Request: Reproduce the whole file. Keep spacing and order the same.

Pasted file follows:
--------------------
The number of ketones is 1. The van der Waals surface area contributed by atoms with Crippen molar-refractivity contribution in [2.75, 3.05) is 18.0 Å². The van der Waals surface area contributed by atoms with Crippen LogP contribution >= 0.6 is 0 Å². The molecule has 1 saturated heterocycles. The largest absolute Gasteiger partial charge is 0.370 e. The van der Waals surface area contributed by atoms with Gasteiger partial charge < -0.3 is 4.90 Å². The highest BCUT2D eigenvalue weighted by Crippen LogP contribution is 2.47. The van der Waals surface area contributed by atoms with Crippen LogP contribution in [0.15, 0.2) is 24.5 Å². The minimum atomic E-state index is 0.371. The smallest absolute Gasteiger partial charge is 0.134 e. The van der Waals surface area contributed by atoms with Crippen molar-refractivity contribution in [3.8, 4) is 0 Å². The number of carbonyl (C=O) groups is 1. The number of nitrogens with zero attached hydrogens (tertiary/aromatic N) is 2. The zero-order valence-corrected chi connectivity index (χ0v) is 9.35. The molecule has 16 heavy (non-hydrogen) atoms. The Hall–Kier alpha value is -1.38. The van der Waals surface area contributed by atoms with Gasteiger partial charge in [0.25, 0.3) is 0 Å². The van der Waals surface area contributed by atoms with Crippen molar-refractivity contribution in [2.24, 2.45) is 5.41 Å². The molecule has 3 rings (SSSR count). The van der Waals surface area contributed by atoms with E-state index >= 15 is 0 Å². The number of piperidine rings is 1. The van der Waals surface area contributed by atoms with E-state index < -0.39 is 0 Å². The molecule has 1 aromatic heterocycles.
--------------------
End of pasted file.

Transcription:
The number of ketones is 1. The van der Waals surface area contributed by atoms with Crippen molar-refractivity contribution in [2.75, 3.05) is 18.0 Å². The van der Waals surface area contributed by atoms with Crippen LogP contribution >= 0.6 is 0 Å². The molecule has 1 saturated heterocycles. The largest absolute Gasteiger partial charge is 0.370 e. The van der Waals surface area contributed by atoms with Gasteiger partial charge < -0.3 is 4.90 Å². The highest BCUT2D eigenvalue weighted by Crippen LogP contribution is 2.47. The van der Waals surface area contributed by atoms with Crippen LogP contribution in [0.15, 0.2) is 24.5 Å². The minimum atomic E-state index is 0.371. The smallest absolute Gasteiger partial charge is 0.134 e. The van der Waals surface area contributed by atoms with Crippen molar-refractivity contribution in [3.8, 4) is 0 Å². The number of carbonyl (C=O) groups is 1. The number of nitrogens with zero attached hydrogens (tertiary/aromatic N) is 2. The zero-order valence-corrected chi connectivity index (χ0v) is 9.35. The molecule has 16 heavy (non-hydrogen) atoms. The Hall–Kier alpha value is -1.38. The van der Waals surface area contributed by atoms with Gasteiger partial charge in [0.25, 0.3) is 0 Å². The van der Waals surface area contributed by atoms with Crippen molar-refractivity contribution in [2.24, 2.45) is 5.41 Å². The molecule has 3 rings (SSSR count). The van der Waals surface area contributed by atoms with E-state index >= 15 is 0 Å². The number of piperidine rings is 1. The van der Waals surface area contributed by atoms with E-state index < -0.39 is 0 Å². The molecule has 1 aromatic heterocycles.